The Science Behind Rick Perry’s Strange Stem Cell Surgery
When Rick Perry began his campaign for president last week, his advisers probably prepared him for tough questions about his record as Texas’ longest-serving governor, the budget deficit, and foreign policy.
They might not have been ready for questions about an unusual spine fusion operation Perry underwent last month to deal with a bad back: Stem cells, cultured from his own body fat by a Korean biotech company that also advertises a dog cloning service, were injected into his back and bloodstream.
It was the first time his doctor had performed the procedure, which other physicians say is both risky and ineffective. To biotech firms developing effective treatments based on similar techniques, the story is both a blessing and a curseraising the profile of their research even as the weird science aspects of Perry's tale make stem cell research seem a bit unpalatable.
While the ability of scientists to derive stem cells from adult body fat, rather than the far more controversial method of culturing them from human embryos, has helped mainstream research into cell treatments, the science remains under dispute.
The Associated Press raised questions about the procedure in a story last Friday, suggesting that it might violate federal regulations. That alone might not bother the famously anti-regulation Perry, but comments from Dr. George Daley of the Harvard Stem Cell Institute might give him pause. “I would never in a million years accept for one of my family members to undergo this,” Daley told the AP.
Cytori Therapeutics, a biotech company that's a finalist in the GOOD Company Project, has developed new techniques to use stem cells from a patient’s fat to treat various health issues and perform reconstructive surgery. Marc Hedrick, a physician and former UCLA researcher who co-founded the company, says Perry took some serious risks in his treatment.
RNL Bio, the Korean firm that cultured Perry’s cells, is “kind of an outlaw company,” Hedrick says, with a record of two patients dying after stem cell treatment and little clinical medical research to back up their claims. Part of the issue is that RNL’s method for obtaining stem cells—growing them in cultures developed from the patient’s fat—is risky and increases the potential for contamination.
“We believe [culturing] lowers its utility and makes it more dangerous,” Hedrick says. “You take something that’s naturally occurring in the body and turn into something that’s not naturally occurring.”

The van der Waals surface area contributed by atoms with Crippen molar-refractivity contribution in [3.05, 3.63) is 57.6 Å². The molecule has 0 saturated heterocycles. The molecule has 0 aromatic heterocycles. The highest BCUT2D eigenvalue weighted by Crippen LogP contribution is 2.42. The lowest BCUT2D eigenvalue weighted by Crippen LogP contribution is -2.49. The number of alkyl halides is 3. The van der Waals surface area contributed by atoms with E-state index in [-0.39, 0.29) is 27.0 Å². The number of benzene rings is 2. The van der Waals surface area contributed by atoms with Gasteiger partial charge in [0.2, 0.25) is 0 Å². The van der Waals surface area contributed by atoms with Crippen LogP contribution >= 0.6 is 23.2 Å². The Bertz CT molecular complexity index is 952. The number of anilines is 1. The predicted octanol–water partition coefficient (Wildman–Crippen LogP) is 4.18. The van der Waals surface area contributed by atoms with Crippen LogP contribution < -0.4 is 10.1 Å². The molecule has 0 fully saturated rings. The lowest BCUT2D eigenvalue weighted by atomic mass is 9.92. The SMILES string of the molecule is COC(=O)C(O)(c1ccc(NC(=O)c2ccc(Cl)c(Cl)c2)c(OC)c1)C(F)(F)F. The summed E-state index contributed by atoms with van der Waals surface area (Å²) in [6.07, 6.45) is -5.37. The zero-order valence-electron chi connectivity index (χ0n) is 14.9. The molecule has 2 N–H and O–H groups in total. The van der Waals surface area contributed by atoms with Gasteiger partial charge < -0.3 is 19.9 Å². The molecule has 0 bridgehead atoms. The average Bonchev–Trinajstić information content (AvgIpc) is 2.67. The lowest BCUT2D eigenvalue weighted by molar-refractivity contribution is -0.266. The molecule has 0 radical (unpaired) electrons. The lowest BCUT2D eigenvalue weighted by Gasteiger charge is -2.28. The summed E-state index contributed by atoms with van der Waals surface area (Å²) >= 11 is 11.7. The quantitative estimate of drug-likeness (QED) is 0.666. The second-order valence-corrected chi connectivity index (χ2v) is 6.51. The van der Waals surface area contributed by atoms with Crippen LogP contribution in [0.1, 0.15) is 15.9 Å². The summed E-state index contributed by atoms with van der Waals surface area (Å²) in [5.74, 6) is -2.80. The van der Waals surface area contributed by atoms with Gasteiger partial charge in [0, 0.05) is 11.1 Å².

Hedrick also said that injecting the stem cells into the patient’s bloodstream, which was part of Perry’s reported treatment, would have little affect.
“The way it was delivered, it probably ended up going to the lungs and the cells died in a few days; it probably had no effect whatsoever,” Hedrick says. One of the patients who died undergoing this procedure was killed by a blood clot in his lungs.
That’s not to say stem cells have no utility in back surgery—Hedrick points out that the relatively common spinal fusion procedure used by physicians to treat chronic back pain employs patients' bone marrow to help encourage healing. One of the reasons that works is because stem cells present in the marrow encourage re-growth. It’s possible that the topical application of stem cells derived from human fat during spine surgery could have medical benefits, but not soon.
“We’ve performed animal studies on that, and it looks pretty promising, but that is something that needs full trials, FDA approval, European regulatory approval and so forth, and its years off—it’s not cultured fat injected into a vein,” he says.
Perry has said the operation was successful, and his physician, Dr. Stanley Jones, is a major proponent of the surgery after using a similar treatment to cure his own arthritis, but anecdotes are no substitute for peer-reviewed medical studies.
Whenever new medical technology is being developed, a scramble to be both the safest and the first on the market almost inevitably leads to some firms bending the rules, with potential blowback for the entire sector. But Hedrick isn’t too worried.
“Stuff like this is a mixed blessing; on one hand, it helps get the message out there that cell therapy can potentially be useful,” he says. “In the other extreme, it’s arguably not effective and even potentially dangerous on a high-profile injury that could set the field back. Hopefully, over time the legitimate cell therapies that have real clinical trial data that have been validated by medical societies and peer review publications will win out.”
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